The RED Letter
RED Engineering & Design
Structural Engineers
September 2016

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There's a new class of timber that's getting a lot of attention!
More architects are using this material

CLT, known as cross-laminated timber, is gaining interest among architects and engineers these days. A member of a new class of lumber materials called massive (or "mass") timber products, CLT is a large, flat panel of solid wood manufactured from dimension lumber or structural composite lumber. So large, in fact, it is available in 8 feet by 40 feet panels, and it is not a "stock" product. It is project specific.
Similar to glue-laminated timber (GLT), CLT is manufactured from dried dimension lumber where adhesives are applied between laminations. CLT uses include floor, roof, and wall framing. There are buildings where CLT has been used for all structural framing above the foundations. In other buildings, CLT has been used as floor decking. 

It was January 24, 2009, when Cyclone Klaus made landfall in Bordeaux, France, and traveled across Western Europe into Germany, Italy, Spain and Switzerland. Leaving thousands without power, the wind damage was significant, especially in forests. Meteorologists reported that sustained winds averaged 110 mph.
In the aftermath, damage assessments indicated more than 60% of trees were knocked down in areas where wind speeds topped 90 mph. For trees that had been broken in half by the storm, it didn't matter the height of the tree, the circumference of the trunk, or the species.
In the U.S. there are currently three manufacturers of CLT: DR Johnson Wood Innovations, Nordic Structures, and Structurlam Products.
The take away: Because of the size and strength of CLT panels, they provide alternative building materials to concrete, steel, and masonry.
Feature Articles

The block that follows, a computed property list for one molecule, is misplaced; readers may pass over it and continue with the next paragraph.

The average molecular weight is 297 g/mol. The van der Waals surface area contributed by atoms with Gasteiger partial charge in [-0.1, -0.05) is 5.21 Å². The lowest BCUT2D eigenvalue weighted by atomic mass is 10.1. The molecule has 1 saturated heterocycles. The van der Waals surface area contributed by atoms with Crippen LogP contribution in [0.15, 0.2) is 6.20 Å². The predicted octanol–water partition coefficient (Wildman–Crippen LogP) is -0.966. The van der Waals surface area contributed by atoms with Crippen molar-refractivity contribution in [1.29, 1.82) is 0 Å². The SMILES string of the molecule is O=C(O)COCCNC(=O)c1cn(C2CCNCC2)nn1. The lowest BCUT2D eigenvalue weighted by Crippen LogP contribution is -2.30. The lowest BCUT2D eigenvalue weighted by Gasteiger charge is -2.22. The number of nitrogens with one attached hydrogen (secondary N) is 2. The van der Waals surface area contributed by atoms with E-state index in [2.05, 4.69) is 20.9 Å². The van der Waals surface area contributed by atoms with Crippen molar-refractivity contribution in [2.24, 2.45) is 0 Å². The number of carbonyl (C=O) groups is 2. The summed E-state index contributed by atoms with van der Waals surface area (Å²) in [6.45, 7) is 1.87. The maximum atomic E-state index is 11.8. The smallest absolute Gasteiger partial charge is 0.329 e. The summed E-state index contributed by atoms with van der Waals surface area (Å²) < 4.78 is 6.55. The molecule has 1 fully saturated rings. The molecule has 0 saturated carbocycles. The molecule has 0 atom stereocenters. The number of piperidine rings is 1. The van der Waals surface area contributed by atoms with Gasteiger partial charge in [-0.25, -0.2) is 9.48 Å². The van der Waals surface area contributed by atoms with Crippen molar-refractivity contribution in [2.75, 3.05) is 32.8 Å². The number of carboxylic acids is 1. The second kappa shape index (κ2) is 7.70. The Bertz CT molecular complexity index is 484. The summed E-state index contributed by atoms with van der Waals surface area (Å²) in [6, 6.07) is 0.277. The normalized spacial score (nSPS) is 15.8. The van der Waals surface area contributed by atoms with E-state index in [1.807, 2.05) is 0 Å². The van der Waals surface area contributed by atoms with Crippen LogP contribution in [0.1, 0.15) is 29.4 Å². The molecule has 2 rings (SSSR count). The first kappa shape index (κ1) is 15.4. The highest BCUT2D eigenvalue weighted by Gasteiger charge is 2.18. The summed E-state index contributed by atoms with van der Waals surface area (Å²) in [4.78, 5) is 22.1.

A big welcome to Trace Allard, EIT! Trace joined us as an EIT from North Carolina State University where he is also continuing his education to include a master's degree in business administration.
Congratulations to our intern, Chris Pinkus! Chris was awarded the first-annual Structural Engineers Association of North Carolina scholarship. Chris comes to us from North Carolina State University where he is pursuing his degree in structural engineering.

Concrete Creep
Mystery solved!
Maybe we're not thinking about Halloween, quite yet, but there is a lot of "creepy" concrete out there. And it's everywhere!
Concrete-for all that it does in the built environment-has an inevitable tendency to "creep." In other words, it progressively deforms under mechanical stress. This is a known fact to engineers and scientists and the rest of us see evidence of concrete deterioration everyday on bridges and roadways. Creeping concrete is a given, but why it crumbles and cracks has never been fully investigated-until now.
According to Gaurav Sant, associate professor in the Department of Civil and Environmental Engineering at UCLA, engineers' current standard practice is to use empirical data to model concrete creep. This technique is a poor predictor of creep rate which leads to eventual deterioration. Sant has devised a better model.
"By careful unification of experimental and computational data, we clarified that creep originates from a dissolution-precipitation process that acts at nanoscale contact regions of C-S-H [calcium-silicate-hydrate] grains," he explained. To better understand the dissolution-precipitation process, think about what we sometimes see in caves. This is how stalactites and stalagmites are formed. A chemical reaction takes place where minerals dissolve and reform into these geologic formations. Concrete does the same thing, but on a microscopic and atomic scale that is called "creep."

About the image above: 
This is a visualization of the dissolution of a C-S-H grain following its repetitive contact with an aqueous solvent. These visualizations which were enabled using vertical scanning interferometry (VSI) provide access to the surface topography at nanoscale resolution.
Credit: G. Sant and M. Bauchy/UCLA

By using the dissolution-precipitation process and being able to analyze the mineral content of concrete on a nanoscale through the method of vertical scanning interferometry, Sant and his associates have been able to establish a predictive rate associated with concrete creep. They are using this rate methodology to put together a comprehensive description of concrete creep from a macro scale to an atomic scale.
The take away: Engineers will have a much better idea of how and when concrete will deteriorate and can factor this into the lifecycle costs of daily infrastructure on which we depend.